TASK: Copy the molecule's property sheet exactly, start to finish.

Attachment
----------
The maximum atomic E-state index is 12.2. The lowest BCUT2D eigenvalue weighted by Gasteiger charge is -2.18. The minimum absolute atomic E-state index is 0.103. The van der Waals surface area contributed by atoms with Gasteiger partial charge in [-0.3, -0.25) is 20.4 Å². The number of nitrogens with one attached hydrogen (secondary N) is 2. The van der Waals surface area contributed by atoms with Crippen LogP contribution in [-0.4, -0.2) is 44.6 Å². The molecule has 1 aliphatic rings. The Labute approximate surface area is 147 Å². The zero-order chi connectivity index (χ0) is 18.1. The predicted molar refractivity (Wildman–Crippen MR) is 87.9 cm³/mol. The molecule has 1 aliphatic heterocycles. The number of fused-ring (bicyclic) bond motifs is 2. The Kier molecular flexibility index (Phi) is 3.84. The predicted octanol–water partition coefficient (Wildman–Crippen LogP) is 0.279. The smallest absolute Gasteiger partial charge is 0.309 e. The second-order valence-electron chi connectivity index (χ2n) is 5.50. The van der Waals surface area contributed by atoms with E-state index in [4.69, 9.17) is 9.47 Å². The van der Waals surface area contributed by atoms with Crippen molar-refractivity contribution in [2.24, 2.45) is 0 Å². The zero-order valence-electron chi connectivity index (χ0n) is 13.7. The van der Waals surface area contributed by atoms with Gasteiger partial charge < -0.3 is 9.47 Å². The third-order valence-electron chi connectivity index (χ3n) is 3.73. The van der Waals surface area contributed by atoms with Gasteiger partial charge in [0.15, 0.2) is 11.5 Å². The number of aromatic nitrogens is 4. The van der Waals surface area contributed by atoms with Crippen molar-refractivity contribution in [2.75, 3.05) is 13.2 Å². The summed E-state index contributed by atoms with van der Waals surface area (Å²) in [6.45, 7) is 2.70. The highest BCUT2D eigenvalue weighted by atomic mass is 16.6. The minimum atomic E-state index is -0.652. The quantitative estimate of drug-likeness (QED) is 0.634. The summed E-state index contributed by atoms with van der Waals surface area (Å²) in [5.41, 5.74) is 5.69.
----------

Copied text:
The maximum atomic E-state index is 12.2. The lowest BCUT2D eigenvalue weighted by Gasteiger charge is -2.18. The minimum absolute atomic E-state index is 0.103. The van der Waals surface area contributed by atoms with Gasteiger partial charge in [-0.3, -0.25) is 20.4 Å². The number of nitrogens with one attached hydrogen (secondary N) is 2. The van der Waals surface area contributed by atoms with Crippen LogP contribution in [-0.4, -0.2) is 44.6 Å². The molecule has 1 aliphatic rings. The Labute approximate surface area is 147 Å². The zero-order chi connectivity index (χ0) is 18.1. The predicted molar refractivity (Wildman–Crippen MR) is 87.9 cm³/mol. The molecule has 1 aliphatic heterocycles. The number of fused-ring (bicyclic) bond motifs is 2. The Kier molecular flexibility index (Phi) is 3.84. The predicted octanol–water partition coefficient (Wildman–Crippen LogP) is 0.279. The smallest absolute Gasteiger partial charge is 0.309 e. The second-order valence-electron chi connectivity index (χ2n) is 5.50. The van der Waals surface area contributed by atoms with E-state index in [4.69, 9.17) is 9.47 Å². The van der Waals surface area contributed by atoms with Crippen molar-refractivity contribution in [2.24, 2.45) is 0 Å². The zero-order valence-electron chi connectivity index (χ0n) is 13.7. The van der Waals surface area contributed by atoms with Gasteiger partial charge < -0.3 is 9.47 Å². The third-order valence-electron chi connectivity index (χ3n) is 3.73. The van der Waals surface area contributed by atoms with Gasteiger partial charge in [0.15, 0.2) is 11.5 Å². The number of aromatic nitrogens is 4. The van der Waals surface area contributed by atoms with Crippen molar-refractivity contribution in [2.75, 3.05) is 13.2 Å². The summed E-state index contributed by atoms with van der Waals surface area (Å²) in [6.45, 7) is 2.70. The highest BCUT2D eigenvalue weighted by atomic mass is 16.6. The minimum atomic E-state index is -0.652. The quantitative estimate of drug-likeness (QED) is 0.634. The summed E-state index contributed by atoms with van der Waals surface area (Å²) in [5.41, 5.74) is 5.69.